While Maleonn’s aims were much more personal, we can recognize the role of theater as a mode of sustaining memories – from the hyper-local, as in familial; or the local on a political scale. The arts hold a crucial space in preservation, critical reflection, and fostering connections between otherwise disparate experiences. In Our Time Machine, we can all recognize Maleonn’s family’s journey as unique, but through the creative processing and presentation of personal narratives, find an opening through which we might find connection to our own lives.
DEMENTIA, MEMORY CARE, & CAREGIVING
According to the Dementia Society of America, Alzheimer's Disease is believed to be the most common form of dementia among elders. Dementia is not a disease, itself, but a term used to describe symptoms caused by Alzheimer's Disease. Dementia affects the brain and slowly deteriorates parts of the brain that control thought, memory, and language. Memory loss can manifest as forgetting things from the distant, or more recent past or forgetting peoples’ names. As this is a progressive disorder, the impacts of memory loss grow more impactful over time and people living with Dementia can forget how to carry out daily activities like brushing their teeth, paying bills, or reading and writing. While dementia most commonly impacts elders, it is not a common aspect of aging. Though, according to the World Health Organization, there are approximately 10 million new cases of dementia annually, and globally approximately 50 million people are living with dementia. As this is such a common experience, it is crucial that we consider compassionate care-based approaches to supporting people living with Dementia. Importantly, while those experiencing Alzheimer's Disease can grow increasingly anxious and frustrated as the disease increasingly impacts their daily lives, it is also quite hard on those providing care and support and important that caregivers find support in community as well.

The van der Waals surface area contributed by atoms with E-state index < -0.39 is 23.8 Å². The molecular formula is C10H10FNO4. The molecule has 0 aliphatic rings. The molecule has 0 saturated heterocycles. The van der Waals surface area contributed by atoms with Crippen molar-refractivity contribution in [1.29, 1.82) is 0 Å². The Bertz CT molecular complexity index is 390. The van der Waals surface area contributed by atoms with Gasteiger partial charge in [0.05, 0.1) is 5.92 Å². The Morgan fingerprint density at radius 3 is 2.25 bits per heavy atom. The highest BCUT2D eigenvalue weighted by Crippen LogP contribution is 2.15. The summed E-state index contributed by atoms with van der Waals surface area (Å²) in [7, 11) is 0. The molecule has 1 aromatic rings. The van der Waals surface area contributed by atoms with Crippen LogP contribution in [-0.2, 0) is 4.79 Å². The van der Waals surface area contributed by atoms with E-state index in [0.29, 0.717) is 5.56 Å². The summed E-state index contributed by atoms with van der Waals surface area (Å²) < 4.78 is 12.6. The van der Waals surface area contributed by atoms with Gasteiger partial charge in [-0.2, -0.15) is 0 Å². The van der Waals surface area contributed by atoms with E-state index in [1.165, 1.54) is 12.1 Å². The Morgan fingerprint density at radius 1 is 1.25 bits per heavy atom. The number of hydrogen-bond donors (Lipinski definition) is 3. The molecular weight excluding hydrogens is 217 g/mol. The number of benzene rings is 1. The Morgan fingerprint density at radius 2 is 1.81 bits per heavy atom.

Memory care is one approach to supporting the needs of a person with Alzheimer’s disease, and is a long-term specified treatment plan in which professional caregivers support the creation of structured routines and emotional support for those experiencing memory loss. In Our Time Machine, we get an intimate glimpse into the toll memory loss can take on a family who is caring for someone with Alzheimer’s. As Maleonn grapples with his responsibilities to his aging parents, his mother – Zheng Wei Tong is acting as the primary caregiver for her husband and becomes emotional while telling her son how difficult it is to care for his father in his current state. The emotional and physical tolls that caring for a primary family member who is losing memory, and wanting to approach that loved one with grace, compassion, and integrity is revealed in this film. We learn that there are no easy answers to honoring a long life, or to preserve the passage of time while knowing that time itself will result in more loss.
In the scope of memory preservation, what Our Time Machine makes visible is the unique promise that shared memories offer. In this way, it is a reminder that one approach to caring for someone experiencing memory loss is to remain a good steward of the collaborative aspect of memory and experience; that memories are created most often with others; and that those memories belong to each person, differently and nuanced. Even if Ma Ke’s memories are fleeting, not all is lost and Maleonn’s process of reconciling the past with the present, serves as a mode to preserve what is shared, with love and reverence.